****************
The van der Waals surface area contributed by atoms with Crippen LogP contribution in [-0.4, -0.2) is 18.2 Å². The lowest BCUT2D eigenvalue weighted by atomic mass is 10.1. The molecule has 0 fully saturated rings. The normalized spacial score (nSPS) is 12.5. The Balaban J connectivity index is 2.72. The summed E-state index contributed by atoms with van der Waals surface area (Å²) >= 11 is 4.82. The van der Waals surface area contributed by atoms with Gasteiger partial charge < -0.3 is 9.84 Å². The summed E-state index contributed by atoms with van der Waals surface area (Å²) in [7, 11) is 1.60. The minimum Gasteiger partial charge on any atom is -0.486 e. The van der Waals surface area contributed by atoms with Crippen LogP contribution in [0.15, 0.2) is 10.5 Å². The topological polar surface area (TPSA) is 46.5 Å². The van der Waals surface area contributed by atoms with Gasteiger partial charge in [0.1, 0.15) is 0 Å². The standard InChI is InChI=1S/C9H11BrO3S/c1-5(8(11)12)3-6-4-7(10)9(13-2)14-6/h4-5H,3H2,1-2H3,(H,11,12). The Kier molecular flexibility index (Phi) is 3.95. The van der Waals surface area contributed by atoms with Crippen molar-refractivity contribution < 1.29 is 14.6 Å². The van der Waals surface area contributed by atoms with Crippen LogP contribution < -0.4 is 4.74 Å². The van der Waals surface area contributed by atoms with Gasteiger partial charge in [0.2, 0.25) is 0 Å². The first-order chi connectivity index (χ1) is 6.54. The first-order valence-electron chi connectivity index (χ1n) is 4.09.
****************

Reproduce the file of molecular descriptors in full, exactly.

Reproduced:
The van der Waals surface area contributed by atoms with Crippen LogP contribution in [-0.4, -0.2) is 18.2 Å². The lowest BCUT2D eigenvalue weighted by atomic mass is 10.1. The molecule has 0 fully saturated rings. The normalized spacial score (nSPS) is 12.5. The Balaban J connectivity index is 2.72. The summed E-state index contributed by atoms with van der Waals surface area (Å²) >= 11 is 4.82. The van der Waals surface area contributed by atoms with Gasteiger partial charge < -0.3 is 9.84 Å². The summed E-state index contributed by atoms with van der Waals surface area (Å²) in [7, 11) is 1.60. The minimum Gasteiger partial charge on any atom is -0.486 e. The van der Waals surface area contributed by atoms with Crippen LogP contribution in [0.15, 0.2) is 10.5 Å². The topological polar surface area (TPSA) is 46.5 Å². The van der Waals surface area contributed by atoms with Gasteiger partial charge in [0.1, 0.15) is 0 Å². The standard InChI is InChI=1S/C9H11BrO3S/c1-5(8(11)12)3-6-4-7(10)9(13-2)14-6/h4-5H,3H2,1-2H3,(H,11,12). The Kier molecular flexibility index (Phi) is 3.95. The van der Waals surface area contributed by atoms with Crippen molar-refractivity contribution < 1.29 is 14.6 Å². The van der Waals surface area contributed by atoms with Crippen LogP contribution < -0.4 is 4.74 Å². The van der Waals surface area contributed by atoms with Gasteiger partial charge in [0.2, 0.25) is 0 Å². The first-order chi connectivity index (χ1) is 6.54. The first-order valence-electron chi connectivity index (χ1n) is 4.09.